2) Superheroes are barely a genre of their own. What do the Spectre, the Incredible Hulk, the Punisher, Superman, the X-Men, the Question and Green Lantern have in common? Almost nothing. They don't even all wear costumes, and they don't even all have superpowers. Really, superheroes, as a genre, stand for "larger than life action heroes who either appeared in comics first, or are loosely based on a comic book idea." You'll notice that whenever Hollywood does a superhero film that isn't based on comics, the film-makers are much more careful to adhere to conventions like the costume, the secret identity, the wacky origin, and so on — because otherwise, you won't know this is a superhero at all.
Superheroes are basically pulp heroes, from an era when comics creators were pulling inspiration from every possible source. Vengeful ghosts? Sure! Lensmen? Why not? Alien champions? Sounds good. And so on. The main thing they have in common, apart from having been published first on cheap paper, is the fact that they're generally characters a teenager can identify with and fantasize about being. And they all exist in a zone of heightened reality, not unlike the one occupied by the movie version of James Bond.
So you can't really break the mold too much with a superhero film, or you've just got a generic action movie about people with powers, like Push, or Wanted. Not that that's a bad thing.
3) People want a very specific thing out of superhero films. And it's not that different from what they want out of Harry Potter or Star Wars or Star Trek. It's a particular type of escapism that speaks to their anxieties. And one reason why we love origin stories so much, it seems to me, is because we want to have it reconfirmed for us, over and over, that a nerdy outcast who gets pushed around in school could really become a titan, or a demigod. Or that a regular kid stuck in Kansas could learn to fly. Plus, we want to know why this person chose to do these larger-than-life, crazy things with that power, instead of just using it to get rich and get laid, like we would have. And that choice mostly happens in the first movie, although the second movie often imposes a fake version of that choice via the "hero wants to quit being a hero" trope.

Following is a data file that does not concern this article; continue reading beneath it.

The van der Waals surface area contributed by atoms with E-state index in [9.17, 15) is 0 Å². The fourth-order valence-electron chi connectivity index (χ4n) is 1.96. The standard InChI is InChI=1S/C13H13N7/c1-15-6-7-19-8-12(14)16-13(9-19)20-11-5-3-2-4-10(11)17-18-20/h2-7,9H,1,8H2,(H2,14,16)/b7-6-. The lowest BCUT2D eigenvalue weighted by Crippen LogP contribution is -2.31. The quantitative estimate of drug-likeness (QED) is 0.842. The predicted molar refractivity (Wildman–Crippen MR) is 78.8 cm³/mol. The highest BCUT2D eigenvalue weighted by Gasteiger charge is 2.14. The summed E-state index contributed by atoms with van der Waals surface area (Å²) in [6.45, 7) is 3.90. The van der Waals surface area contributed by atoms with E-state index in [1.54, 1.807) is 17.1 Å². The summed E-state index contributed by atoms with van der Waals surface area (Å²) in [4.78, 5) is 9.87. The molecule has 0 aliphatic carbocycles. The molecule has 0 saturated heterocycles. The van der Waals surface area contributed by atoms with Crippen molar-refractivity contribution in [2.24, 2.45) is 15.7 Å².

As Gerard Jones writes in the introduction to Men of Tomorrow, the essential book about the origins of superhero comics:
Many of these young men lacked fathers, either in physical fact or in some emotional dimension. Most had not been permitted to grow as children ideally should grow, having been either forced prematurely into the role of an adult or held in the emotional world of early childhood, or sometimes both at once. They played at grownup power and independence early while still nurturing the fantasies of the nursery. They dreamed of tomorrow, but it was a fantasy tomorrow, compounded of boyish science fiction dreams and wild hopes for their own success. To a degree that shocked even them, however, they saw and shaped America's tomorrow.
Their relationships with masculinity, sexuality, power, individuality, violence, authority, and the modern fluidity of the self were so tangled and so heartfelt that their work spoke to the anxieties of modern life more sympathetically, more completely than they could have foreseen in their most inflated summer daydreams.
Those anxieties — about how to be successful, how to be an adult in a confusing world — haven't exactly gone away since, either for society or for the people who grew up reading superhero stories. And those are the anxieties and fantasies that superhero narratives are meant to address. They're power fantasies.
And one other ingredient in the classic superhero story comes to mind — at least since the Silver Age if not earlier, superhero comics are basically soap operas, in which relationship troubles and other real-life challenges interweave with the latest villainous plot to blow shit up. Because of the nature of movies, we're never going to get that level of serialized, arc-driven, soap-operatic stories about Peter Parker's struggles to pay the rent. So a lot of what has made superheroes so compelling on paper can't actually make the jump to the big screen — all that we're left with is the skeleton of the story, the "nerdy outcast becomes a hero" splash page, in widescreen Imax with a thundering soundtrack.
Really, the best we can hope for is that we'll continue to see the occasional superhero movie that rises above the mediocre pack and does what all great action movies — hell, all great movies generally — do: Tell a story that feels unique and yet timeless, in which the action feels like part of the story, and not just set pieces mandated by the toy companies. If we get one really groundbreaking superhero movie in 2011, that'll be a victory for great justice.